Longer ago than I care to remember, I got myself a used Benelli MI Super 90 Defense. Aside from the distant possibility of being involved in the type of worst-case scenario suggested by the “Defense” designation, I really had no idea what I’d do with it. It had an extended magazine, a pistol-grip stock, open rifle sights and a 193/4-inch barrel. I guess I got it because I’d heard good things about Benellis from guys whose opinion I respected—and because it was an extremely cool-looking item, a real departure from the pump guns, Browning A5s and O/Us I’d used all my life.
As testimony to an earlier era, that barrel was straight cylinder-bore—no threads, no choke tubes. Then there was the stamp on the receiver: “Heckler & Koch, Inc. Sterling VA,” a holdover from the days before Benelli USA was handling the products of its parent Italian company on these shores.
Although the Zombie Apocalypse hasn’t come to pass since I took possession of it, the Benelli has—somehow—gotten more use than practically anything I own. Why? Well, I like to shoot skeet with it (I also like to smack gongs with slugs, although admittedly on a less frequent basis).
The first thing I did (after I discovered how well suited the gun was to the semi-half-assed, spot-shooting technique I’m guilty of) was to install a standard stock on the gun. I couldn’t see using a pistol-grip version at the local skeet club among the Citoris, Berettas and Remington 1100s, although I’ve long since been sold on the advantages of pistol-grip stocks for turkey hunting and 3-Gun shoots. After the stock switch, the next thing I did was learn to ignore the rifle sights when shooting clay birds. Not that I’d ever dream of getting rid of them. Besides its aerial target virtues, the gun keeps Federal Tru-Ball one-ounce slugs in half-dollar-size groups at 25 yards, right to point of aim.
Operating under the philosophy of “If you find something you really like, you better get two of them,” I recently acquired an updated version of my old Super 90, which was discontinued in 1998. The basic platform has now morphed into the M2 Tactical, introduced in about 2004. The M2 Tactical line contains several variants, all inertia-driven (although the company has since introduced gas-operated tactical-type shotguns as well). The version I used had the pistol-grip stock, an 181/2-inch barrel and open rifle sights. I got hold of an extra ComforTech stock for it, which, unless you’re totally married to the pistol-grip concept, is a pretty good idea, particularly if you intend to shoot lots of buckshot or slugs—or if you insist on taking full advantage of the gun’s three-inch chamber. You can get a ghost-ring aperture sight for it, but since I like to shoot aerial targets, the open sights are just fine for me. Besides the shorter barrel, the main differences between the M2 and my old M1 Super 90 were the redesigned magazine tube (5+1, no barrel clamp, no fore-end washer/flat spring arrangement), the square-backed synthetic triggerguard (as opposed to the old rounded alloy one), a redesigned safety button, a more user-friendly contoured bolt handle and the choke tube-threaded Crio barrel.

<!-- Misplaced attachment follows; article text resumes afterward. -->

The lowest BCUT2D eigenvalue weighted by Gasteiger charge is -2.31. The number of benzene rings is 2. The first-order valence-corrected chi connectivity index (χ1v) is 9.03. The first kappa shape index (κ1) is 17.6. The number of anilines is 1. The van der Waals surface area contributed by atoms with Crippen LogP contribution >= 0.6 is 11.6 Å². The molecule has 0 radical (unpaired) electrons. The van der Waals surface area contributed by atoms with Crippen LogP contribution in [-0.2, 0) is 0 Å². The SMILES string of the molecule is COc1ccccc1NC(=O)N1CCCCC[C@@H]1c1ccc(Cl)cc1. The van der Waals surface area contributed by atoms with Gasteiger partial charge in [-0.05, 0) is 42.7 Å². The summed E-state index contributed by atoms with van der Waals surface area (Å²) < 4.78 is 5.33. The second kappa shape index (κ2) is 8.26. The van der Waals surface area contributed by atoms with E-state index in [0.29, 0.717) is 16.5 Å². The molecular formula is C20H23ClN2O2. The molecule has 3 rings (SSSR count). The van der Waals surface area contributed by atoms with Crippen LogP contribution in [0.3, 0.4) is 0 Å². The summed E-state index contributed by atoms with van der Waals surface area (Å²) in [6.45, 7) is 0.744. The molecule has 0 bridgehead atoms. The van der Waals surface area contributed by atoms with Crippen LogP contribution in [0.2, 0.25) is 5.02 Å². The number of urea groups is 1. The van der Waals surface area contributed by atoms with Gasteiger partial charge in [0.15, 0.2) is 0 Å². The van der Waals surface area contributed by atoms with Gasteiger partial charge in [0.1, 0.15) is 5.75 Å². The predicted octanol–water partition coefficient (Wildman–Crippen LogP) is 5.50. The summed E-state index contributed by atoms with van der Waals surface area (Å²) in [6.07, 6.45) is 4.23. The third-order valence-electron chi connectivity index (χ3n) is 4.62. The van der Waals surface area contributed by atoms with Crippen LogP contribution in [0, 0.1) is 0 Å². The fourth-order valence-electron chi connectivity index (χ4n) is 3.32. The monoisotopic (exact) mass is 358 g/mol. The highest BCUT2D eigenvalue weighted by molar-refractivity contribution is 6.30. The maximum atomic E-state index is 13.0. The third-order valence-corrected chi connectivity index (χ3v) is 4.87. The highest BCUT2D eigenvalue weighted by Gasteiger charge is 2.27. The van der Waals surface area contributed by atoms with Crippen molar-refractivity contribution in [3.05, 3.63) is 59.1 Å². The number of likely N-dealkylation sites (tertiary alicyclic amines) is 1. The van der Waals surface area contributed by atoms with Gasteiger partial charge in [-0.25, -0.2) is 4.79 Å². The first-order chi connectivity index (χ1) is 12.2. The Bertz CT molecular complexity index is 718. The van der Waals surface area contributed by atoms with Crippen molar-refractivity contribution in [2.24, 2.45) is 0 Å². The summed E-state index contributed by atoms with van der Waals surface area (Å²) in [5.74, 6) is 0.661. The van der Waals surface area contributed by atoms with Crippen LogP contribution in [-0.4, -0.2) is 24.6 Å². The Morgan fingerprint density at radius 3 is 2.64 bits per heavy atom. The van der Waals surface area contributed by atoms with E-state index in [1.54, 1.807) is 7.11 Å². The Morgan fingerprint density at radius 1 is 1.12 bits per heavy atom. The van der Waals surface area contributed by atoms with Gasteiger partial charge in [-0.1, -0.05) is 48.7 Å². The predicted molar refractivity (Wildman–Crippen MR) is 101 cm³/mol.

For the range, I rounded up two of the newest slug offerings from Winchester, plus some Federal Truball one-ounce max (as in 1,600 fps) loads. The Winchester stuff included the 2¾-inch PDX Defender “buck and ball” load (a one-ounce rifled slug plus three 00 pellets) and the intriguing new Razorback XT, featuring a segmented 1⅛-ounce slug. I also brought along some Hornady 2¾-inch Critical Defense 00 buck (eight pellets).
From a sandbagged rest at 25 yards, three-shot groups with the Razorback were essentially a one-hole cloverleaf with the Federal TruBall stuff doing nearly as well. Moving up to 15 yards for the Hornady buckshot gave me consistent palm-size five- and six-pellet clusters, with the flyers staying in four inches of the bulk of the payload.
The choke tube I was using was an “OK for steel shot” Improved Cylinder. It’d be interesting to find out how different chokes and different buckshot sizes perform at longer yardages. In fact, it’d be even more entertaining to try some of the unleaded coyote loads in an extended Full choke tube, because the M2 Tactical would make a handy predator gun.
Finally, I ran through a mix-and-match of three-inch Winchester Turkey loads and 2¾-inch Federal target loads, and, as I expected, there were no malfunctions. Recoil wasn’t all that bad with the pistol-grip stock, thanks to its straight-line configuration and generous recoil pad. However, out of respect for my advancing years, I think I’ll stick the ComforTech stock on it. After all, you never know when three-inch shotshells may be all that’s around. I’ll probably keep my old M1 Super 90, but as far as I’m concerned, the Benelli M2 Tactical is pretty much at the head of the class as far as what Jeff Cooper used to refer to as “social shotguns.”